This study following that I embarked upon should show you that coins can be fun and profitable if you have some patience. I took a list of a few USA coins that I now own or wish I owned, and computed their rate of return over the past 8-9 years. Surprisingly, a collector can assemble a complete set of most American coins going back almost 100 years in cents, nickels, dimes and quarters because most dates are very common in all but the better uncirculated grades. Few exceptions exist, so I will key on those few semi-precious key dates which are still somewhat affordable today that most collectors need to finish their collection. These are coins with low mintages that are the key dates in its collection. I used the pricing at Coinvaluesonline.com, a good and fair reference source. Shown are the date and mint of the coin, the price rise over 8-9 years, and lastly, the compounded price per year average gain, so you can measure the gains apples to apples. Coin grades used hovered around fine to extra fine condition.
1909-S Indian 1 cent, $435 to $950 in 9 years = +9%
1909-S VDB Lincoln 1 cent, $650 to $1,600 in 9 years = +10%
*1914-D Lincoln 1 cent, $425 to $1,100 in 9 years = +11%
1921-S Liberty 5 cent, $675 to $1,000 in 9 years = +4.5%
1916-D Liberty 10 cent, $1,250 to $3,000 in 9 yrs. = +10%
1932-D Washington 25 cent, $155 to $400 in 8 years = +12.5%
1884-CC Morgan $1, $55 to $235 in 9 yrs. = +17%
1889-CC Morgan $1, $440 to $2,000 in 9 yrs. = +18%
As you can see, the average price appreciation has registered around 10% or better for most of the selections. The past few years, there’s been a renewed interest in the Lincoln penny, and older Morgan Silver Dollars. Since mintages are fixed and known, once demand picks up, prices rise sometimes fast. The higher grades command king’s ransom’s of $5,000-$10,000. A rare 1804 silver dollar sold at auction this month for $2 million. Its pedigree dates back to 1950 when it traded for $3,250. That's +11.5% per year gain, also in line with the results above. My study is not entirely scientific, so I’m sure you could punch some holes in it using other coins and time frames. Coin prices move around with demand and investor interest. Also, remember, collectibles should usually not represent a large portion of your retirement assets unless you are an expert in that area. It’s difficult to hold coins and precious metals inside IRA’s for example unless they are US Mint authorized. Coins and precious metals don’t pay any dividends or interest like stocks or bonds. Lastly, as collectibles, coins, gold and even gold funds are taxed at a higher 28% capital gains rate vs. the 15% rate most stock investors enjoy. With all that aside, once you catch the collector bug, you’ll surely enjoy the process of collecting, and hopefully the financial rewards also. It’s a great hobby to pass along to your children someday, or to cash in and retire on.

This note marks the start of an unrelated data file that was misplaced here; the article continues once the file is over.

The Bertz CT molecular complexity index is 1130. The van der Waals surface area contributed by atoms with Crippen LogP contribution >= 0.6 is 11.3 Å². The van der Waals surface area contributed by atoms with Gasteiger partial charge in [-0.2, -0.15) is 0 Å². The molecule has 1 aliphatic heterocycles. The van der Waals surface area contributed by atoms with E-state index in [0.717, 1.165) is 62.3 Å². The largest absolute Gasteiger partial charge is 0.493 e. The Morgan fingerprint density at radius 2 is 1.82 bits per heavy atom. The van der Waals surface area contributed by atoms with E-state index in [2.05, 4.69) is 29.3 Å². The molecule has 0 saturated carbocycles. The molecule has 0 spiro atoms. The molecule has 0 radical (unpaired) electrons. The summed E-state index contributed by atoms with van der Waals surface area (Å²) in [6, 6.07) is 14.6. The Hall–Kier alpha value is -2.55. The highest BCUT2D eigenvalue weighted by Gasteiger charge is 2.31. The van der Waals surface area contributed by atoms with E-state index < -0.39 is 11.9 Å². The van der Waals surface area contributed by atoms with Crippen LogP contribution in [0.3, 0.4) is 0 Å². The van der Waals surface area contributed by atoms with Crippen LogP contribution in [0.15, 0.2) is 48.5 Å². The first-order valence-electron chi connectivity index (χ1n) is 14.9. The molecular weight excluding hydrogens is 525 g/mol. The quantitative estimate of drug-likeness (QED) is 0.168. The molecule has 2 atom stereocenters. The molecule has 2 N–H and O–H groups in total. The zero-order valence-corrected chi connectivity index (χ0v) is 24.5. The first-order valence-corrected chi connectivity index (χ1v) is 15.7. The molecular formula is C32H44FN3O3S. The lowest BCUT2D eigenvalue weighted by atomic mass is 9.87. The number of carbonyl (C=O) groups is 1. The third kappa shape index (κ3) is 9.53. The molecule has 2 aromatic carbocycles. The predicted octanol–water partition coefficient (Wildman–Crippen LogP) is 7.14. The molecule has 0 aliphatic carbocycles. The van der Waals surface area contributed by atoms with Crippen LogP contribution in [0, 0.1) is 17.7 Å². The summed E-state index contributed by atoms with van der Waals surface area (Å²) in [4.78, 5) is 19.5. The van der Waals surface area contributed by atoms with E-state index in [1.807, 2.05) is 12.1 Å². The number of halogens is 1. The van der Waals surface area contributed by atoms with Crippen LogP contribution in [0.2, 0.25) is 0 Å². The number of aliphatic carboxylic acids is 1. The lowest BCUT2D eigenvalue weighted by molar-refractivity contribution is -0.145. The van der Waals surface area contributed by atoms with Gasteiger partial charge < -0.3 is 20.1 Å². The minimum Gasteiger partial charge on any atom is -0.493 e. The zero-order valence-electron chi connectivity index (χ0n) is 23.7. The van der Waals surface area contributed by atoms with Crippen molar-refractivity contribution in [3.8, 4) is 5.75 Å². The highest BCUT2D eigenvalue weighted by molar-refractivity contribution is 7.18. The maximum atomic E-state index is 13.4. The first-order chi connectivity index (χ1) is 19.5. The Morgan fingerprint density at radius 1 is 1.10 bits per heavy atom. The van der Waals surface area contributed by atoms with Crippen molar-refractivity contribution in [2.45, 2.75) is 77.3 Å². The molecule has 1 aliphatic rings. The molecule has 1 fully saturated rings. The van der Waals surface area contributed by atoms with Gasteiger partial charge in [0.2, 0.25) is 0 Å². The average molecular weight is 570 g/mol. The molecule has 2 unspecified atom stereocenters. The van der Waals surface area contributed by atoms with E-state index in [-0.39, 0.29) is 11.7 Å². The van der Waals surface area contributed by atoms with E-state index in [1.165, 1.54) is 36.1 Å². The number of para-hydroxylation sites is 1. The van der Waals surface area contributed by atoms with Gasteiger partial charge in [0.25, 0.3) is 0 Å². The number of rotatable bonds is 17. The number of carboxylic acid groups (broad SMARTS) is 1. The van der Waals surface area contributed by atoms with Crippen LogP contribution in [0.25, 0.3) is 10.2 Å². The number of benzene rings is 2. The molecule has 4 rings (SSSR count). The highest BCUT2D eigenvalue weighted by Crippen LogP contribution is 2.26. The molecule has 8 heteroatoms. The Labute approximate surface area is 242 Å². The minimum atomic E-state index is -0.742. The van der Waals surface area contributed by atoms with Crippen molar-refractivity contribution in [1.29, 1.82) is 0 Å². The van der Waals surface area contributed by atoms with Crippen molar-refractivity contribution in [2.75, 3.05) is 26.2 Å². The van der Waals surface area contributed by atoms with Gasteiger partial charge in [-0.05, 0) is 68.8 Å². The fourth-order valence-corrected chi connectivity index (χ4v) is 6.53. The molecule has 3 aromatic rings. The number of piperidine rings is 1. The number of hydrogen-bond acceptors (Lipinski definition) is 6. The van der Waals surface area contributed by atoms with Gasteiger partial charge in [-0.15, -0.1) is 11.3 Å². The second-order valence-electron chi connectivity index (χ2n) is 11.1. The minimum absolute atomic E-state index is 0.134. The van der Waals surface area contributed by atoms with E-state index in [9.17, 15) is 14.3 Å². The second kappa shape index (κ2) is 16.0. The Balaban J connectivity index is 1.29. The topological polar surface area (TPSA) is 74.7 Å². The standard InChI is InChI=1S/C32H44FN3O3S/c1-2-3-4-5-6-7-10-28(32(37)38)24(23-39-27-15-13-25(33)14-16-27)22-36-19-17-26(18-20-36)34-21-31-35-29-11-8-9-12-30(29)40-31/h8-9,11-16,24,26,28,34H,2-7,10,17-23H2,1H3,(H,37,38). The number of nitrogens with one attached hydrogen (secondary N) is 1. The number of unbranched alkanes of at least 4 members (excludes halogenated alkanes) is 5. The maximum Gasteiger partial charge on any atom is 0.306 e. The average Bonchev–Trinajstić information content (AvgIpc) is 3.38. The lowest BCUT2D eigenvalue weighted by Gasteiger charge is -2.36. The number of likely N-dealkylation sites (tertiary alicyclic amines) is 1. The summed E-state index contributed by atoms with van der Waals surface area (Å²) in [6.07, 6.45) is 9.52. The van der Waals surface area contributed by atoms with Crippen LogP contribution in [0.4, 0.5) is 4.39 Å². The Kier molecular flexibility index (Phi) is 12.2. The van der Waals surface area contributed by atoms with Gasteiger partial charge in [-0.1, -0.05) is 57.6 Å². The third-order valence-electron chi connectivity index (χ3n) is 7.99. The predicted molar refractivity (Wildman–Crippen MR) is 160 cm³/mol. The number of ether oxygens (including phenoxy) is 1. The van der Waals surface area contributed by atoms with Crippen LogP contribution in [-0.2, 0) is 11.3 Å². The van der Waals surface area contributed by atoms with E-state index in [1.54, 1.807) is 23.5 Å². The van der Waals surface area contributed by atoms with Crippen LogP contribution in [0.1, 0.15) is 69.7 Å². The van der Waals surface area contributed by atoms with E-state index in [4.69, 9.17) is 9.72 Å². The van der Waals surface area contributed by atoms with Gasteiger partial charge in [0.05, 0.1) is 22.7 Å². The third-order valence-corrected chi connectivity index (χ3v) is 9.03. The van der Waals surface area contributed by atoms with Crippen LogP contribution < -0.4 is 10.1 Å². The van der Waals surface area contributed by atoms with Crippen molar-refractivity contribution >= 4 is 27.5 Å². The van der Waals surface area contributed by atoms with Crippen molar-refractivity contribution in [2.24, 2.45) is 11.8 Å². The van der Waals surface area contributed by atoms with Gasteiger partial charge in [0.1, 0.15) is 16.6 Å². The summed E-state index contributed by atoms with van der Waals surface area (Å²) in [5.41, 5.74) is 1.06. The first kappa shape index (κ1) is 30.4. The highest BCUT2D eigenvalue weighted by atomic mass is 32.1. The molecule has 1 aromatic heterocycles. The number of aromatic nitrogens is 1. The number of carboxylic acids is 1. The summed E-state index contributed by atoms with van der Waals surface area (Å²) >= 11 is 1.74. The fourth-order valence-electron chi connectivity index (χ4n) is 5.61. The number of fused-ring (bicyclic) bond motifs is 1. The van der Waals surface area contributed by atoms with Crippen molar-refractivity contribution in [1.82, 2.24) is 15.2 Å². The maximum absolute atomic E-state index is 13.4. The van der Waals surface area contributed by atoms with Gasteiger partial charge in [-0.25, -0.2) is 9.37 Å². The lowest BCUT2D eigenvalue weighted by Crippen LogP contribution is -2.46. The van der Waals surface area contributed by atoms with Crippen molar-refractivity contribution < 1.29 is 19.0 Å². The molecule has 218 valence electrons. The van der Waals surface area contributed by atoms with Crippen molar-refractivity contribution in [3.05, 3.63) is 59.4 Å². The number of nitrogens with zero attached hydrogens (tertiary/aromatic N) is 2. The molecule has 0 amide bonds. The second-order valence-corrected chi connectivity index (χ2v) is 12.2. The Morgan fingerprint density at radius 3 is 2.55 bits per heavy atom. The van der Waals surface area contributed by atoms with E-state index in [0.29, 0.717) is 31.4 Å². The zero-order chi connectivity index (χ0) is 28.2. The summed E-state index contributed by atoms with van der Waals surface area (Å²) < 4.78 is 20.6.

If you’re the first to reply to this blog post, I’ll buy you an on-line subscription to Coin World. Get going!
* I’ve owned the 1914-D cent mentioned above for 35 years, and it’s appreciated at 7% per year, a 10 fold increase since 1974.